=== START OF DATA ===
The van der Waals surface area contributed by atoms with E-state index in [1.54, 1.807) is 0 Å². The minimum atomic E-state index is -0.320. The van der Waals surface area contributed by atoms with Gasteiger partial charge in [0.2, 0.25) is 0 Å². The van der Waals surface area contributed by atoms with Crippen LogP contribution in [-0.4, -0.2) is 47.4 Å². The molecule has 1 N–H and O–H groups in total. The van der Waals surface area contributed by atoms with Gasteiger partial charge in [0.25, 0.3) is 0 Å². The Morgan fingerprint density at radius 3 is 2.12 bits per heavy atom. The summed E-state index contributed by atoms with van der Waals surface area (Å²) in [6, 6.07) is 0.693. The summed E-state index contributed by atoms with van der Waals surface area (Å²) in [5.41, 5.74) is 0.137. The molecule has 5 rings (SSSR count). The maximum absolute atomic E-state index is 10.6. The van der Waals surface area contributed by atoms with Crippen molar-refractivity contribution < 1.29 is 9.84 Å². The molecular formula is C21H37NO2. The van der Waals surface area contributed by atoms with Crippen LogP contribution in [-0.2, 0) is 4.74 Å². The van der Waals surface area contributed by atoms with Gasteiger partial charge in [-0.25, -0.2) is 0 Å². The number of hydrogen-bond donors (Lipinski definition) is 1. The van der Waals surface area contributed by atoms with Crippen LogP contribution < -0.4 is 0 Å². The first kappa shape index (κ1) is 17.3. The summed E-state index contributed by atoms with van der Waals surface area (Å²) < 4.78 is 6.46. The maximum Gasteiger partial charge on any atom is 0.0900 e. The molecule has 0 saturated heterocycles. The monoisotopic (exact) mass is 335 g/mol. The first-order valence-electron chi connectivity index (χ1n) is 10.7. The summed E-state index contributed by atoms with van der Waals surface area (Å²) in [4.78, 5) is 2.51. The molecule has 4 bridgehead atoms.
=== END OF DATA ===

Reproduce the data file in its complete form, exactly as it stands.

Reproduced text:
The van der Waals surface area contributed by atoms with E-state index in [1.54, 1.807) is 0 Å². The minimum atomic E-state index is -0.320. The van der Waals surface area contributed by atoms with Gasteiger partial charge in [0.2, 0.25) is 0 Å². The van der Waals surface area contributed by atoms with Crippen LogP contribution in [-0.4, -0.2) is 47.4 Å². The molecule has 1 N–H and O–H groups in total. The van der Waals surface area contributed by atoms with Gasteiger partial charge in [0.25, 0.3) is 0 Å². The Morgan fingerprint density at radius 3 is 2.12 bits per heavy atom. The summed E-state index contributed by atoms with van der Waals surface area (Å²) in [6, 6.07) is 0.693. The summed E-state index contributed by atoms with van der Waals surface area (Å²) in [5.41, 5.74) is 0.137. The molecule has 5 rings (SSSR count). The maximum absolute atomic E-state index is 10.6. The van der Waals surface area contributed by atoms with Crippen molar-refractivity contribution < 1.29 is 9.84 Å². The molecular formula is C21H37NO2. The van der Waals surface area contributed by atoms with Crippen LogP contribution in [-0.2, 0) is 4.74 Å². The van der Waals surface area contributed by atoms with Gasteiger partial charge in [-0.25, -0.2) is 0 Å². The number of hydrogen-bond donors (Lipinski definition) is 1. The van der Waals surface area contributed by atoms with Crippen LogP contribution < -0.4 is 0 Å². The first kappa shape index (κ1) is 17.3. The summed E-state index contributed by atoms with van der Waals surface area (Å²) < 4.78 is 6.46. The maximum Gasteiger partial charge on any atom is 0.0900 e. The molecule has 0 saturated heterocycles. The monoisotopic (exact) mass is 335 g/mol. The first-order valence-electron chi connectivity index (χ1n) is 10.7. The summed E-state index contributed by atoms with van der Waals surface area (Å²) in [4.78, 5) is 2.51. The molecule has 4 bridgehead atoms.